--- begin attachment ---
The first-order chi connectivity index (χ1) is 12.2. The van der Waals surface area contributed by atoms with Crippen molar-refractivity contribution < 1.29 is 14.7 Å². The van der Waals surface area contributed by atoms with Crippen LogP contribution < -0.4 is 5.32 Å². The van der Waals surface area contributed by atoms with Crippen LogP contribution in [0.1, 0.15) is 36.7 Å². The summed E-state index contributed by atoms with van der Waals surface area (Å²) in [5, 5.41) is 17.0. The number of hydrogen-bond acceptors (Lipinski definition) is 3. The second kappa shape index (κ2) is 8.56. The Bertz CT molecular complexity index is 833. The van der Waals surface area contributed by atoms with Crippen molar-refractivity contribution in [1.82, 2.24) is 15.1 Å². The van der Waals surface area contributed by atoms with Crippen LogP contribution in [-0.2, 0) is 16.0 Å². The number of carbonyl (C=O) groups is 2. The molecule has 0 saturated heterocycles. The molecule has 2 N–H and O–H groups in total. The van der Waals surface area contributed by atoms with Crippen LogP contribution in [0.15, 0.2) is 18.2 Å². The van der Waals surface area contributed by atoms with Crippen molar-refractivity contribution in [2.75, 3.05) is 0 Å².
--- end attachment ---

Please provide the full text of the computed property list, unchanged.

The first-order chi connectivity index (χ1) is 12.2. The van der Waals surface area contributed by atoms with Crippen molar-refractivity contribution < 1.29 is 14.7 Å². The van der Waals surface area contributed by atoms with Crippen LogP contribution < -0.4 is 5.32 Å². The van der Waals surface area contributed by atoms with Crippen LogP contribution in [0.1, 0.15) is 36.7 Å². The summed E-state index contributed by atoms with van der Waals surface area (Å²) in [5, 5.41) is 17.0. The number of hydrogen-bond acceptors (Lipinski definition) is 3. The second kappa shape index (κ2) is 8.56. The Bertz CT molecular complexity index is 833. The van der Waals surface area contributed by atoms with Crippen molar-refractivity contribution in [1.82, 2.24) is 15.1 Å². The van der Waals surface area contributed by atoms with Crippen LogP contribution in [-0.2, 0) is 16.0 Å². The number of carbonyl (C=O) groups is 2. The molecule has 0 saturated heterocycles. The molecule has 2 N–H and O–H groups in total. The van der Waals surface area contributed by atoms with Crippen LogP contribution in [0.15, 0.2) is 18.2 Å². The van der Waals surface area contributed by atoms with Crippen molar-refractivity contribution in [2.75, 3.05) is 0 Å².